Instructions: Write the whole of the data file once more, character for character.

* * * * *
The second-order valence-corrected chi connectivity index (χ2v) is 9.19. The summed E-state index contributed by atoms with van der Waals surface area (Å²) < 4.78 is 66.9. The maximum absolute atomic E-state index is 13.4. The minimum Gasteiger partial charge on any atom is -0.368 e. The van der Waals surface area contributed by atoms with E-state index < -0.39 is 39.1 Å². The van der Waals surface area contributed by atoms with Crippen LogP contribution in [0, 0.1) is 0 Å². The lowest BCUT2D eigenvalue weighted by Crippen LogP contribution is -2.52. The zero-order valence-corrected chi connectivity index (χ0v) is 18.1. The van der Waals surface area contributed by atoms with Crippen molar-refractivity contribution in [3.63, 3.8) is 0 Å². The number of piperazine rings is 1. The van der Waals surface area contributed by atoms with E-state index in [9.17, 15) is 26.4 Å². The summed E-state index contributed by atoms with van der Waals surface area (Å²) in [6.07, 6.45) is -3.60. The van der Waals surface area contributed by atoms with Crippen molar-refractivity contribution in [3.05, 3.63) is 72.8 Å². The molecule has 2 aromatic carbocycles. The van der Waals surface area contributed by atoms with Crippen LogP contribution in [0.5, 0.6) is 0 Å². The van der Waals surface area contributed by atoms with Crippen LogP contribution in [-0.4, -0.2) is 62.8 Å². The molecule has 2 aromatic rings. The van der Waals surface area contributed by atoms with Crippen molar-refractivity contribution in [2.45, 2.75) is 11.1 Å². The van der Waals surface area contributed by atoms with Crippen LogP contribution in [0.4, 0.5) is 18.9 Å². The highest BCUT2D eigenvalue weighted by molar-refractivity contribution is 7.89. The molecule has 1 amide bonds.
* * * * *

The second-order valence-corrected chi connectivity index (χ2v) is 9.19. The summed E-state index contributed by atoms with van der Waals surface area (Å²) < 4.78 is 66.9. The maximum absolute atomic E-state index is 13.4. The minimum Gasteiger partial charge on any atom is -0.368 e. The van der Waals surface area contributed by atoms with E-state index < -0.39 is 39.1 Å². The van der Waals surface area contributed by atoms with Crippen LogP contribution in [0, 0.1) is 0 Å². The lowest BCUT2D eigenvalue weighted by Crippen LogP contribution is -2.52. The zero-order valence-corrected chi connectivity index (χ0v) is 18.1. The van der Waals surface area contributed by atoms with Crippen molar-refractivity contribution in [3.63, 3.8) is 0 Å². The number of piperazine rings is 1. The van der Waals surface area contributed by atoms with E-state index in [9.17, 15) is 26.4 Å². The summed E-state index contributed by atoms with van der Waals surface area (Å²) in [6.07, 6.45) is -3.60. The van der Waals surface area contributed by atoms with Crippen molar-refractivity contribution in [3.05, 3.63) is 72.8 Å². The molecule has 2 aromatic carbocycles. The van der Waals surface area contributed by atoms with Crippen LogP contribution in [0.5, 0.6) is 0 Å². The van der Waals surface area contributed by atoms with Crippen LogP contribution in [-0.4, -0.2) is 62.8 Å². The molecule has 2 aromatic rings. The van der Waals surface area contributed by atoms with Crippen molar-refractivity contribution in [2.45, 2.75) is 11.1 Å². The van der Waals surface area contributed by atoms with Crippen LogP contribution in [0.4, 0.5) is 18.9 Å². The highest BCUT2D eigenvalue weighted by molar-refractivity contribution is 7.89. The molecule has 1 amide bonds.